Micex Drops to 2-Week Low on Dividends as Russia Sanctions Loom

The Micex Index (INDEXCF) fell to a two-week low as oil producers including OAO Surgutneftegas traded without the right to a dividend and concern grew that European leaders may decide on new sanctions at a meeting tomorrow.

The gauge lost 0.5 percent to 1,475.77 by the close in Moscow, the lowest level since June 26. Surgut declined 1.4 percent while OAO Tatneft slid 3.7 percent. Road builder OAO Mostotrest, which is also trading ex-dividend, fell 5.8 percent. Adjusted for the payout, the stocks rose 0.9 percent, dropped 0.2 percent and added 0.6 percent, respectively.

Surgutneftegas ordinary and preferred shares have a 5.4 percent weighting in the Micex, while Tatneft’s ordinary and preferred shares comprise 2.6 percent. The U.S. urged its European allies to support deeper sanctions against Russia as Ukraine peace talks struggled to inch forward. The European Union’s first opportunity to consider wider penalties on industry, investment or trade will be at tomorrow’s Council of Europe meeting.

“Everyone is looking at the July 16 date, when Russia could potentially get hit by new sanctions,” Sergey Vakhrameev, a portfolio manager in Moscow at AnkorInvest LLC, said by phone. “The companies that are trading ex-dividend today are dragging the index down, this is a technical move.”

The dollar-denominated RTS Index (RTSI$) lost 0.7 percent to 1,352.15, the lowest since June 17. Thirty-one of the 50 stocks on the Micex declined, while 19 rose. The Micex has rallied 19 percent from this year’s trough on March 14, the last trading day before residents of Crimea voted to join Russia in a move that triggered the first round of sanctions.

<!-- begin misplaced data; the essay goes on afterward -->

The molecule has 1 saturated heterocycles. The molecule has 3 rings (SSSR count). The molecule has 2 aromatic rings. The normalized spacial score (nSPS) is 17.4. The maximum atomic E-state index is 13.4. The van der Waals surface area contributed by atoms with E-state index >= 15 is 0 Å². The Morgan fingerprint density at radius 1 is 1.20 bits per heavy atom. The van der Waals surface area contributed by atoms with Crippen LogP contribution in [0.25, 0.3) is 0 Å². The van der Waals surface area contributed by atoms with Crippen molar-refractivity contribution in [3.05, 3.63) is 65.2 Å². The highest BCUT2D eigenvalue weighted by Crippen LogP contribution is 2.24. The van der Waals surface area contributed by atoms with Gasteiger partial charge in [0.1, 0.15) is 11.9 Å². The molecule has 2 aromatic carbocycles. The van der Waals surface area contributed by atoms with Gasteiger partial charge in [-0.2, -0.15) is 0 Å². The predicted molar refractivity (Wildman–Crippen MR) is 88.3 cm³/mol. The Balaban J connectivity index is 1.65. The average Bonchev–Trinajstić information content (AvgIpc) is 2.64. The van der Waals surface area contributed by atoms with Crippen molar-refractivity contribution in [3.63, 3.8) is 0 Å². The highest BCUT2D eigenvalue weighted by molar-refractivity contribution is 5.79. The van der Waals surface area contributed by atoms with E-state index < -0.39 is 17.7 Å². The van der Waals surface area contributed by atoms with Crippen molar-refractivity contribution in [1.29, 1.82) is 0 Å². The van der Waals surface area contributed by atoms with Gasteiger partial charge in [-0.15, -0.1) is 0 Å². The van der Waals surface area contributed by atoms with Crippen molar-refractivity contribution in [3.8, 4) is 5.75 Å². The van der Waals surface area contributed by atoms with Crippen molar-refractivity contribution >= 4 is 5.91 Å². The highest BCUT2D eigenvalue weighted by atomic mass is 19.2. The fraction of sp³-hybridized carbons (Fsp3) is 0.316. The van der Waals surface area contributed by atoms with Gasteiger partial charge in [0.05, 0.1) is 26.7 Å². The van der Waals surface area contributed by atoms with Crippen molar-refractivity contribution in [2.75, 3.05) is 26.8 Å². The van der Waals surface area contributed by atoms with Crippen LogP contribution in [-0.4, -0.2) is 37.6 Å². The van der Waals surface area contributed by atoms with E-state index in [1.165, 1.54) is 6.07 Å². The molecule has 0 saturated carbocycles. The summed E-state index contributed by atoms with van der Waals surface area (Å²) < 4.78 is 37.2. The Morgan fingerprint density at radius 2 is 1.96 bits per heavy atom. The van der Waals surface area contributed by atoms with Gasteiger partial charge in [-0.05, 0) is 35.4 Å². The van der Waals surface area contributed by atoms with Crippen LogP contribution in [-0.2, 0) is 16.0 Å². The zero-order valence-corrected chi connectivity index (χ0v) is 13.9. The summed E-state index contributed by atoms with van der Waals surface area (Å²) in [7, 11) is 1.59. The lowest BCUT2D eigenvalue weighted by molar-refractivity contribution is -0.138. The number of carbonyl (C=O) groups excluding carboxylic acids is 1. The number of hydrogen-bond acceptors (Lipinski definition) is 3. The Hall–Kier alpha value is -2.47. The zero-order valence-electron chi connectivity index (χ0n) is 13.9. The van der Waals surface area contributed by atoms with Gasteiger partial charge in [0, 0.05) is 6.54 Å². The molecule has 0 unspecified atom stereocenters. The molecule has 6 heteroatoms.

Deeper Sanctions

The value of shares traded on the Micex today was 31.37 billion rubles ($913 million), compared with 64.5 billion rubles a month ago, according to data compiled by Bloomberg.

“I think there’s a real struggle in Europe right now over how to avoid sanctions against Russia,” Oleg Popov, who helps oversee $1 billion at Allianz Investments, the asset-management arm of Europe’s biggest insurer, said by phone. “I doubt that Europe will impose harsh measures.”

New penalties would threaten an economy forecast to grow 0.5 percent this year, the slowest pace since a contraction in 2009, according to a Bloomberg survey.

Deeper sanctions “could cause a selloff in Russian equities,” Dmitry Mikhailov, who helps oversee about $3 billion as a money manager at Alfa Capital Partners Ltd. in Moscow, said by e-mail today.

Mechel Jumps

OAO Mechel, the nation’s biggest coking coal producer, surged 8.1 percent to 42.7 rubles, the most since May 12. The company said in a statement it has reached a refinancing deal with VTB Bank. The deal extends the maturity for loans granted by VTB to the Southern Kuzbass Coal Co. and Yakutugol units and previously worth 15.8 billion rubles.

Lenta Ltd., Russia’s biggest hypermarket chain after OAO Magnit, jumped 5.3 percent. Revenue in the second quarter climbed 39 percent, the company said today.

OAO GMK Norilsk Nickel gained 0.5 percent to 7,300 rubles. The stock was cut to hold at BCS Financial Group today on “limited upside,” according to an e-mailed note.

To contact the reporter on this story: Ksenia Galouchko in Moscow at kgalouchko1@bloomberg.net

To contact the editors responsible for this story: Wojciech Moskwa at wmoskwa@bloomberg.net Chris Kirkham, Alex Nicholson

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